Thursday, February 9, 2012

French criminal law on Armenian genocide denial

Legislation that criminalizes the denial of any genocide that is officially recognized by French law was approved by the French Senate at the end of last month. President Nicolas Sarkozy has said he will sign the bill.
The main effect of this law is to make punishable any denial of the Armenian genocide of 1915. (Prior IntLawGrrls posts here and here.) So far, the Armenian genocide and the Holocaust are the only two genocides officially recognized by the French legislature, but the denial of the Holocaust was already criminalized under French criminal law, so no new legislation was needed in that respect.
The bill has already led to a serious rupture in relations between France (flag at left) and Turkey (flag at right), with Turkey threatening to suspend military, political, and economic cooperation with France.
Within the legislature, too, the bill was contentious, because of its tension with free speech principles. A group of legislators have now challenged the constitutionality of the legislation, France’s Conseil constitutionnel is set to rule on the bill within a month.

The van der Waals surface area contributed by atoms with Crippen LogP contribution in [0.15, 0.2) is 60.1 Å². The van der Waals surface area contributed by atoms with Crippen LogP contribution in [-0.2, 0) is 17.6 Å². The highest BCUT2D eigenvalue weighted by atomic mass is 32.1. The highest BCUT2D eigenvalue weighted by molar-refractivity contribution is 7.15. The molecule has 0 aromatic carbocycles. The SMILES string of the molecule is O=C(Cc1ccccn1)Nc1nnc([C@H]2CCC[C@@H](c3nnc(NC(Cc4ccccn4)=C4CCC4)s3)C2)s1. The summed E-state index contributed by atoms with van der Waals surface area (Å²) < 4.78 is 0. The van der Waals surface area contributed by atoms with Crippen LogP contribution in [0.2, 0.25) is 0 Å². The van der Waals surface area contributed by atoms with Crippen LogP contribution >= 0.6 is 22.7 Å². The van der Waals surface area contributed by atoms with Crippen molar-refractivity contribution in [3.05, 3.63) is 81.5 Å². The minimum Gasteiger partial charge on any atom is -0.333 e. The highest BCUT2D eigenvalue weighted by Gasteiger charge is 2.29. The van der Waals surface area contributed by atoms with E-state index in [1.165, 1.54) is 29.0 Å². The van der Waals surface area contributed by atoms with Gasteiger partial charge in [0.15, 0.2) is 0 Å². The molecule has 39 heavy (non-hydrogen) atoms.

The controversy surrounding this bill illustrates the potentially explosive nature of criminal laws passed primarily for expressive purposes.
While the use of criminal law for such purposes is neither novel nor surprising, there is a new dimension to this legislation. In the version passed by the National Assembly, the lower house of the French legislature, the bill was justified primarily as a means of complying with the 2008 Framework Decision on combating racism and xenophobia; that is, a law of the European Union.
This aspect of the bill highlights an issue I examine in my article that is forthcoming in the American Journal of Comparative Law, entitled "The Expressive Dimension of EU Criminal Law." The article analyzes the degree to which the European Union (flag at left) has begun, at least in some areas, to use the criminal law for expressive purposes. As I will discuss in a post tomorrow, this development raises difficult legal and policy questions, particularly in light of the recently expanded authority of the Union to legislate on criminal matters.

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